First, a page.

## President’s Day Web Walking

- Michael Chwe’s manuscript on “Folk Game Theory,” which analyzes Jane Austen,
*Oklahoma!*, Brer Rabbit, and other popular stories from a game theoretic perspective, is certainly interesting. Although I’m stunned that the opening sentence of his manuscript isn’t “It is a truth universally acknowledged, that a single man in possession of a good fortune, is not in a Nash Equilibrium.” (or some variant). [Hattip to Cheeptalk] ~~By my calculation~~, the odds of one partnership in bridge having NO high card points between them happens roughly once in every~~21,700~~hands. So that’s why it was the talk of the bridge club last week.**Update**— You know, there are 16 honor cards, not 12. So by my corrected calculation it’s once every 1,950,000 hands.**Update Squared**— Half that. Once every 975,000 hands. See below- I do enjoy strategy articles based off of massive data analysis of online games. Even for a trifling like 7 Wonders.
- My pointless quest up the total fan count leaderboard for Rock Band 3 continues apace. I was going to pre-order the Squier pro-guitar from Amazon, but apparently Best Buy has an exclusive. What are ya’ll doing for that? (If anything).

So, how’s your weekend going?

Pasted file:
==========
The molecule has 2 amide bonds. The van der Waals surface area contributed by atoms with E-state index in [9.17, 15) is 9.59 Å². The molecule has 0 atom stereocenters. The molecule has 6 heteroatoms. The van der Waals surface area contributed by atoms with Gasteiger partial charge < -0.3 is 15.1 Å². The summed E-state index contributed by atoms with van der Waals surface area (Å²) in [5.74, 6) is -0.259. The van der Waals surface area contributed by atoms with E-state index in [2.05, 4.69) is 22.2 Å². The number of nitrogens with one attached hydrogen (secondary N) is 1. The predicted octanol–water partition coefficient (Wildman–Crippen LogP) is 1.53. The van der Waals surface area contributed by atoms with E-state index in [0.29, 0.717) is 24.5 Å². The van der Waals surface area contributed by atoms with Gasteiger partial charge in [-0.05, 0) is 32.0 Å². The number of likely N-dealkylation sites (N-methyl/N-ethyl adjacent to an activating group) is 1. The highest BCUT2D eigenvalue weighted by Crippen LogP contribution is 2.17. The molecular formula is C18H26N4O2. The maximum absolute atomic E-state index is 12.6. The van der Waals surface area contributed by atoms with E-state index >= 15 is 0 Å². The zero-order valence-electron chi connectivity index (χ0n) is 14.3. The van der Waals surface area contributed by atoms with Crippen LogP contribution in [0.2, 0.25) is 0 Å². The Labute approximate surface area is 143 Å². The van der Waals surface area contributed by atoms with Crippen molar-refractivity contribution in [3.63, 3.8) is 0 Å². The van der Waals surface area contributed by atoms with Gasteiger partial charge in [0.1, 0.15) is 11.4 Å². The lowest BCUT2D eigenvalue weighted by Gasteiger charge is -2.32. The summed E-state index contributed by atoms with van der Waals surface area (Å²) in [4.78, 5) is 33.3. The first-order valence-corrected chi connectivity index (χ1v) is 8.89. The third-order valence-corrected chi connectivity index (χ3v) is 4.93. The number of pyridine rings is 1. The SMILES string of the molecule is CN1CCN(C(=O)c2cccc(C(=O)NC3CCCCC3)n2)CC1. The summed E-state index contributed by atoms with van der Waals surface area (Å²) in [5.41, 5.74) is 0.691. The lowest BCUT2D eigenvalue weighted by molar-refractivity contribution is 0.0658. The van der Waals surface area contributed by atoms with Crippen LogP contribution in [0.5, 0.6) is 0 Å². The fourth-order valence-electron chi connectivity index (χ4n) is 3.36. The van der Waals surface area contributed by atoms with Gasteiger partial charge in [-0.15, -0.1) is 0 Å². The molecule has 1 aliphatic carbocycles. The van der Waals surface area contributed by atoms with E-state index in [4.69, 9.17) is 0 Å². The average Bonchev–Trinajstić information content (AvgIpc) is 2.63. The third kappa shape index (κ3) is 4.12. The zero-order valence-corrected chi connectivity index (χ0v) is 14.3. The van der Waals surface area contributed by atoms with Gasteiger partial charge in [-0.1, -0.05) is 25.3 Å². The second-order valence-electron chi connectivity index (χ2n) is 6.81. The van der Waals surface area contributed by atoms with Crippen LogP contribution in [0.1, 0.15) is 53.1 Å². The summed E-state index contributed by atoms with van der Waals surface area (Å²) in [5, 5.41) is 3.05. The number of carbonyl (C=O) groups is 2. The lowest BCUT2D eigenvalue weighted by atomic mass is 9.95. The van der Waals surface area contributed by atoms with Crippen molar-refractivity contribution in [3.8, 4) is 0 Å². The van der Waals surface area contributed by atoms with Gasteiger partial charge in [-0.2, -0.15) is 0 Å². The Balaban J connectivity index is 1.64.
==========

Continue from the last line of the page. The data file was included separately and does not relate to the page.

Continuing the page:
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Wouldn’t it be half that, since either partnership could have no high card points?

frunkFebruary 20, 2011 at 10:33 pm

Well, those were the odds of the combination. You do the combination twice (once for each partnership) but the second partnership’s cards are totally dependant on the first.

So, yes, those were the odds of dealing out 26 cards without an Ace-Jack. I guess I should have added it with the odds of dealing all 12. I’m not sure if that would be half, or smoe other number. OK, let’s try it a 3rd time.

We want # of possible NO honor hands + # of all possible ALL honor hands divided by # of possible hands. And, in this case, a hand is 26 cards.

T1 = # of 2-hands with no honors = 36 choose 26.

T2 = # of 2-hands with all honors = 16 choose 16 * 36 choose 10 (which reduces to 36 choose 10)

T3 = # of 2-hands = 52 choose 26

T4 = (T1 + T2) / T3

Via Google Calc

T1 = 254 186 856

T2 = 254 186 856 (which makes sense)

T3 = 4.95918533 × 10^14

T4 = 1.025 x 10^(-6)

1/T4 = about 1 in 975,450

So, half of that it is. Sigh.

taogamingFebruary 21, 2011 at 10:48 am

Math is hard. I’m going shopping. For a game.

taogamingFebruary 21, 2011 at 10:48 am